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Old 04-26-2014, 03:18 PM   #1
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No one is signed up yet, but I am giving a talk at my local Rec Center on why native plants are so much better to use in the garden and how easy it is to make the switch. I'm making up a powerpoint, but I also wanted to have some handouts. I've reached out to some native nurseries in the area, but I was also specifically looking for a concise brochure on the top reasons to use natives. I can't seem to find anything for the northeast/New England that I can use.
Does anyone know of a site that has something I can download and print out?
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Old 04-28-2014, 12:40 AM   #2
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I do some presentations and it's been my experience that people really like getting handouts. I think it's well worth the effort to create them.

One of Tallamy's websites has a Gardening for Life article:
Gardening For Life — Bringing Nature Home
This website's content is displayed under a Creative Commons license, which I believe means that you can use it for non-commercial purposes:
Creative Commons — Attribution-NonCommercial-ShareAlike 3.0 Unported — CC BY-NC-SA 3.0
The plant lists on that site may also be helpful.

The Xerces Society is a national organization that may have publications that are appropriate to your area:
The Xerces Society
Many of the PDF's (e.g., Native Plants for the Northeast fact sheet) have a statement at the end that they can be copied and used elsewhere (with appropriate attribution).
The Xerces Society Fact Sheets

Another national organization that may have some useful publications is Wild Ones:
Wild Ones Publications - Wild Ones - Handbooks, 25 Years of Wild Ones, Brochures and Newsletters, Rain Gardens, The Wild Ones Journal
I don't have any information on their copyright policy.

One handout that I always include is a resource list. It contains books, websites and area appropriate native plant nurseries that can be helpful if they want more information.

I also include some "end product" handouts for the use of native plants. Creating a butterfly garden would be one example. I have a handout that is very close in content to the first two posts in this thread:
Native Host Plants for a Midwest Butterfly Garden

My thinking here is that for someone new to native plants just saying "plant some native plants" is too broad. Even if a person is convinced that native plants are important how do they decide where to start? How do they choose which plants to start with? Giving them a clearly defined list for some specific purpose will make it easier for them to achieve some goal, and hopefully that will inspire them to expand their native plant endeavors. There are many more possible native plant end products that could be used e.g., pollinator garden, rain garden, wildflower meadow, bird habitat, native plants for beneficial insects, etc.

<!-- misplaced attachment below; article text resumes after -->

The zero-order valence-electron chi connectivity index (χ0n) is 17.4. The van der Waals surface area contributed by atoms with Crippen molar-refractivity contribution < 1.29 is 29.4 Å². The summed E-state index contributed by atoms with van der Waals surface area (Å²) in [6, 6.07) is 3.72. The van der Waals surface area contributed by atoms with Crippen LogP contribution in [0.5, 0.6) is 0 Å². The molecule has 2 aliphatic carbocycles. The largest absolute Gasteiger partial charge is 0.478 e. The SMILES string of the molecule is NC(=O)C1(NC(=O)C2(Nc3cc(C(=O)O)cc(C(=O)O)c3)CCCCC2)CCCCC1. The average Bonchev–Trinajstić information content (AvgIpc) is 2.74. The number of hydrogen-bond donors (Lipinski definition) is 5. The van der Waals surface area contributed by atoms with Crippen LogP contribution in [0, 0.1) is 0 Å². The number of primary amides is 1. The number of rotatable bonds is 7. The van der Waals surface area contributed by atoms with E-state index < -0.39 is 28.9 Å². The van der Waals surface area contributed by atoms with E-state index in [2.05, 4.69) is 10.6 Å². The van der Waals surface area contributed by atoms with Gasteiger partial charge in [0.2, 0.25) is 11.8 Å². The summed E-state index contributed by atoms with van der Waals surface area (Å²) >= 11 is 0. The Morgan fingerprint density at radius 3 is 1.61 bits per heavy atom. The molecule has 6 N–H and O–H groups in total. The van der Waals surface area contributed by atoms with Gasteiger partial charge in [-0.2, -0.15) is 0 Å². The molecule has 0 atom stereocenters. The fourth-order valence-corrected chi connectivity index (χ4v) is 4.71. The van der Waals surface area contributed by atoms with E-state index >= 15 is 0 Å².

One other suggestion, one that has been effective for me, is to include some "factoids" out of Bringing Nature Home in my presentation. For example " ... 96% of all land based birds feed insects to their young ... ". I usually make this point by using hummingbirds. Most people think of sugar water feeders when they think of feeding hummingbirds, but what hummingbirds really need is insects so that they can produce the next generation of hummingbirds. This is also a great time to introduce the idea of reducing pesticide use.

Rereading Bringing Nature Home is the best way I know of to prepare myself for a presentation on native plants.
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Old 04-28-2014, 08:35 AM   #3
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Thanks NEWisc! Lots of great info and I'm happy to say that some of what you suggested has already been put into practice. I've been re-reading Bringing Nature Home for specific facts to share. And I have been compiling a list of resources as well. I will check out those sites for handouts. I think I waited too long and didn't give myself enough time to make my own.
Thanks again for the help!!
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Old 04-29-2014, 09:48 AM   #4
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Hello,
It has been some time since I last was able to post anything on WG. For some unknown reason, the site would not allow me to log in. Thankfully, this has been remedied today.

With regard to presentations about native plants, it has been my experience that photographs of the plants being discussed and if possible the plants themselves gain the attention of the audience. Handouts are also extremely important, because it gives the audience material to take home and peruse at their leisure. You might want to take a look at Back to Eden: Landscaping with Native Plants. It is written for a wide audience.
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Old 04-29-2014, 10:12 AM   #5
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Better yet.....Break down your native plants lists according to their preference. Sun lovers, shady areas, moist soil, sandy soil, etc..
They eliminate a lot of the decision making "especially" for a person just starting out.

Don't forget to include a flier about Wildlife gardeners including their mission statement....
THAT is exactly where I had first heard about W.G.!!!
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